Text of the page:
Ferry Farm Field Fun: Mariana Zechini’s Week 1

The famous surveyor’s shed at Ferry Farm which houses most of our tools and equipment.

The famous surveyor’s shed at Ferry Farm which houses most of our tools and equipment.

This week was the first week of the VCU 2013 field school at Ferry Farm. The first morning, Ashley, our TA, introduced us to the diverse history at Ferry Farm by leading us on a tour of the site. In the afternoon, we were able to start digging. My partner, Lauren, and I recorded elevations and soil color and texture before finally putting our shovels to the dirt. We made it through most of the topsoil by the end of the day and found mostly plastic, but some lithic debitage as well.

Lauren and I setting up our test unit on our first day. Photo taken by Bernard K. Means

Lauren and I setting up our test unit on our first day. Photo taken by Bernard K. Means

Below the topsoil lies the 20th century disturbance layer. Lauren and I dug about half of the layer and stopped once we spotted a feature in the southeast corner of our unit. As it turns out, the concentration of rocks and difference in soil color was the top of an STP excavated by previous archaeologists. We immediately stopped digging and began the paperwork for our feature. Digging features separately is extremely important in archaeology. Features can include shovel test pits, middens, cellars and a number of other things and are treated as an entirely new context and layer. Wednesday and Friday were spent working on the STP feature. Artifacts recovered included, ceramic, nails and plastic. Unfortunately, before we were able to finish excavating our feature, a storm quickly hit Ferry Farm and crew members and field school students rushed to get units covered and paperwork in order before safely evacuating the site.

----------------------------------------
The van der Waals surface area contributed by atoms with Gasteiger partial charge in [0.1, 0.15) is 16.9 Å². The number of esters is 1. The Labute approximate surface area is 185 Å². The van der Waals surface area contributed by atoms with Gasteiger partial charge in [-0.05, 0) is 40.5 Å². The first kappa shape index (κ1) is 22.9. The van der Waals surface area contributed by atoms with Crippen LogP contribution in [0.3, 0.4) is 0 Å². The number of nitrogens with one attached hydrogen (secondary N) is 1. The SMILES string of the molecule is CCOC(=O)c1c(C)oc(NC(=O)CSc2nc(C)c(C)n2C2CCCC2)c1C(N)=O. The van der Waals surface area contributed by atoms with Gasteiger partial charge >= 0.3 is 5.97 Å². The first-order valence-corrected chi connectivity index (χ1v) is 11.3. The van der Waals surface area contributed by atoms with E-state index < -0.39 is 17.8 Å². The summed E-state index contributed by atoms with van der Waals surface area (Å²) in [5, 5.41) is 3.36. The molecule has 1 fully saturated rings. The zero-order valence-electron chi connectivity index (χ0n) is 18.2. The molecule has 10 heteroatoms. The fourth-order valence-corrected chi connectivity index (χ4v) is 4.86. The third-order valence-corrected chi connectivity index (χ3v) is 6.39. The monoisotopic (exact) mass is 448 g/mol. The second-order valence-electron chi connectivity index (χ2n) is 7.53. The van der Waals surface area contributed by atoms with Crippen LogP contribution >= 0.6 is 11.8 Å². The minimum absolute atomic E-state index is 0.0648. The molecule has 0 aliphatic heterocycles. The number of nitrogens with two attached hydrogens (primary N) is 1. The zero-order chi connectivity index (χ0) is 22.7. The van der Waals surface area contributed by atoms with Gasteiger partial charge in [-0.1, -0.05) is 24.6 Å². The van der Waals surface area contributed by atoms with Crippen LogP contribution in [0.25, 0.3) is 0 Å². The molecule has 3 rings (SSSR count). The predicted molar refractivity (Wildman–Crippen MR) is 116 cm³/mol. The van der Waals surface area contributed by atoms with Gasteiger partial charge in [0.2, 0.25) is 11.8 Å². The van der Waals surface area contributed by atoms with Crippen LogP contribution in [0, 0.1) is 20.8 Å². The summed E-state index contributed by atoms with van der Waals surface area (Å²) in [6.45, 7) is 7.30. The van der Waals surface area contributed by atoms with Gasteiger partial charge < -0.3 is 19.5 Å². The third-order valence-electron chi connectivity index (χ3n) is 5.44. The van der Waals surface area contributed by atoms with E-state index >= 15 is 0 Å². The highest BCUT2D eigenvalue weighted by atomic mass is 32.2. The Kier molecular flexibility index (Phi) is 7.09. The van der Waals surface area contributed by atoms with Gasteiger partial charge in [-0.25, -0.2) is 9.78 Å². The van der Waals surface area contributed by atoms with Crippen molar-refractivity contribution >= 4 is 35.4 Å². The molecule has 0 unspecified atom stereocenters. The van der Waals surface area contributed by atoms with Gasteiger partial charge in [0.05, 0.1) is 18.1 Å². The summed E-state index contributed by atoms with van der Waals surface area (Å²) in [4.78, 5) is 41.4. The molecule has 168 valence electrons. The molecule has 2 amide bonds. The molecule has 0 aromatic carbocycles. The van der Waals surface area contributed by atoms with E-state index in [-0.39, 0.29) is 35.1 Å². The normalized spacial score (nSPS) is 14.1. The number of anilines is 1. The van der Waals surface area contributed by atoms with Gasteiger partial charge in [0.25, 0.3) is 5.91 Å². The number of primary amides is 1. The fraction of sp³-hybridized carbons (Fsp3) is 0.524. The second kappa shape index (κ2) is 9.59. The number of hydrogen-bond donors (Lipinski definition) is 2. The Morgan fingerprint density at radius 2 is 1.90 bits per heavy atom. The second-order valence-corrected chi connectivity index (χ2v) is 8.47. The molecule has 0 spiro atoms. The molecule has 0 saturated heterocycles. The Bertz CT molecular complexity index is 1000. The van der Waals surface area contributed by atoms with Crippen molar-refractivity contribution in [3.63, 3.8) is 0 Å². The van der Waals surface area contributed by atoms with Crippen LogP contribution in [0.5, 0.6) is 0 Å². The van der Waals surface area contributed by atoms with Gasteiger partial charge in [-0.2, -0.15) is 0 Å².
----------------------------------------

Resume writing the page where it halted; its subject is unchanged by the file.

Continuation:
The top of our STP feature can be seen in the southeast corner of our unit.

The top of our STP feature can be seen in the southeast corner of our unit.

On Thursday, the field school took a trip to Wakefield where Amy Muraca led us through the grounds. We mostly discussed how the site has been interpreted over the years, as well as various archaeology projects that have been performed on the site. We were fortunate enough to also see the collections housed at the George Washington Birthplace National Monument which include a variety of artifacts. Ashley also presented Amy Muraca with plastic replicas of two artifacts: a wine seal with Augustine Washington’s initials and a 19th century pipe bowl with “Egypt” incised on it. These plastic models were made in the Virtual Curation Lab housed in the School of World Studies at VCU.

One of the marbles found in the 20th century disturbance layer.

One of the marbles found in the 20th century disturbance layer.

On Friday, Lauren and I got through most of the 20th century layer and found two marbles (one green, one black), glass, nails and lithic debitage. I am very excited to continue digging and I look forward to what these next few weeks will bring!

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